Borders... the first thing I think of was a giant bookstore near my hometown... it now ceases to exist, having been replaced by Barnes and Nobel...  As for the political organization of space, I could apply this situation and laugh.  Borders will cease to be, and they will be called after people's last names!  I think this has already happened, when people unite together in countries such as the USA- although borders are specific, the general federal laws and many policies still apply in all states... generally. And people's names are often the namesakes of places.  I don't like the idea of borders, though, it seems like a bunch of warmongers trying to get ahead in a world where they can't truly cheat death, so they cheat other people of land that may have been decreed in ancient documents as property of their ancestors, or even in accordance with the righteousness of the universe and what should be alloted to whom.  Ownership is a concept of denial, because no one can truly own anything, not even our bodies, which contain trillions of infinite universes the size of the large one around us that we commonly refer to.  Borders are relative, and will likely become recognized as obsolete.  I know this was abstract, but it's my thoughts on the topic.

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Thousands of Women March in Cairo

Thousands of Women March in Cairo | AP Human Geography Education | Scoop.it
The demonstration grew by the minute into an extraordinary expression of anger at the treatment of women by the military police.

 

This is a teaching moment not to be passed over. What historically has been the 'acceptable' role for women in the Egyptian public square? How do gender norms vary from place to place? When and why do they change (or are they static)? What role does gender play in politics? In your opinion, what values SHOULD the public square embody?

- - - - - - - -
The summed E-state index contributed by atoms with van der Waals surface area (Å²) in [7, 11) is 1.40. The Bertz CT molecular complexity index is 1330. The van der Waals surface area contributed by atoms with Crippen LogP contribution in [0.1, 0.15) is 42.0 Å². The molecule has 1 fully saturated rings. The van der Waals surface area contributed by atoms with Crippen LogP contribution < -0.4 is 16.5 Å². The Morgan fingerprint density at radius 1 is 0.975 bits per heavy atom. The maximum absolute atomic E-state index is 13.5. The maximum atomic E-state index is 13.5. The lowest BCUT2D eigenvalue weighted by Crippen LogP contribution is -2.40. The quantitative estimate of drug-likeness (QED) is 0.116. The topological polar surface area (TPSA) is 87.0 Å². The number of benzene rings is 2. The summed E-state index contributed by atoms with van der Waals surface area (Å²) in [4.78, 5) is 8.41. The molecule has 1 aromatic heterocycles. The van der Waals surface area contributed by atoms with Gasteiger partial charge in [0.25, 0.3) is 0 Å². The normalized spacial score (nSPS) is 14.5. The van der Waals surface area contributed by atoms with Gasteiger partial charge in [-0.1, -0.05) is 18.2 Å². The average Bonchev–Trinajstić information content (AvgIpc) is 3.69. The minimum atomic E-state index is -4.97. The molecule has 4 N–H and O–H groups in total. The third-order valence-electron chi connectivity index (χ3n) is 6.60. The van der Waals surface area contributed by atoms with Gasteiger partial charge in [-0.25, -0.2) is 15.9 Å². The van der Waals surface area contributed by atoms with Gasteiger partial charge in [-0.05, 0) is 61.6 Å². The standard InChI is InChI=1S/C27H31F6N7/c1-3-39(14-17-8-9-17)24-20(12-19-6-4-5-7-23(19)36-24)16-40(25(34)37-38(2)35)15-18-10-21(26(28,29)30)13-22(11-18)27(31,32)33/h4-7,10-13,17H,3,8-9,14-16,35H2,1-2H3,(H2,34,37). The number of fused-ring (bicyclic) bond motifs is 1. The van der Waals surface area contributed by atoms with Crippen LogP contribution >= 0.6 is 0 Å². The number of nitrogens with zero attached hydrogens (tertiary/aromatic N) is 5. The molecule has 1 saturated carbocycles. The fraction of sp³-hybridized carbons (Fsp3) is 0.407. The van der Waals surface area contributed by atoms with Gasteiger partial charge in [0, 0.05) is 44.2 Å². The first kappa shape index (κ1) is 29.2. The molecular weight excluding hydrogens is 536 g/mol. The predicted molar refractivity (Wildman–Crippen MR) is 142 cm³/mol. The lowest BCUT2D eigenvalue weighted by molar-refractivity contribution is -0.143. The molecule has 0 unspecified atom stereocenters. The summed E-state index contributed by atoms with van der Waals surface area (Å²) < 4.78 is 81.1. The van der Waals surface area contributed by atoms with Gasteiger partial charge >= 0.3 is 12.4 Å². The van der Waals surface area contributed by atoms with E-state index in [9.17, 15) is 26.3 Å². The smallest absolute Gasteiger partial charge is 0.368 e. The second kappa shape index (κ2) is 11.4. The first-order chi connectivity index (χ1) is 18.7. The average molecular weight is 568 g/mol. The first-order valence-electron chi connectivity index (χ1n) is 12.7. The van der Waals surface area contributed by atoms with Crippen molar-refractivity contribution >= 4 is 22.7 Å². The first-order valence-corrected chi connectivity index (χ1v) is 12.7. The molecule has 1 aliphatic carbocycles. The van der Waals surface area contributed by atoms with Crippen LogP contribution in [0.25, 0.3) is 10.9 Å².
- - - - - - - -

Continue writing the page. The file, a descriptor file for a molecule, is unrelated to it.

To watch the (graphic) video that touched off these protests, see: http://www.youtube.com/watch?feature=player_embedded&v=NgcUefoIXx8


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Zwarte Piet: Holland’s Christmastime tradition racist?

Zwarte Piet: Holland’s Christmastime tradition racist? | AP Human Geography Education | Scoop.it

In the Netherlands, Santa doesn't have little elves; he has a helper (slave?) named Zwarte Piet, literally Black Pete.  He delights kids with cookies and a goofy persona.  Foreign visitors are startled by his resemblance to Little Black Sambo. 

 

Is this a harmless cultural tradition or is it racist?   Why might some Dutch not see this as offensive?  Why might someone not from there react so strongly to this caricature? What do you think?  (Note: a Dutch friend of mine was quick respond: "Sinterklaas' helpers are black because of the ashes in the chimney."  I'm curious to know whether that was always the case or if it's a way to 'whitewash' an old tradition from a bygone era.  And yes, this is an annual controversy).  


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Seth Dixon's curator insight, November 18, 2013 10:13 PM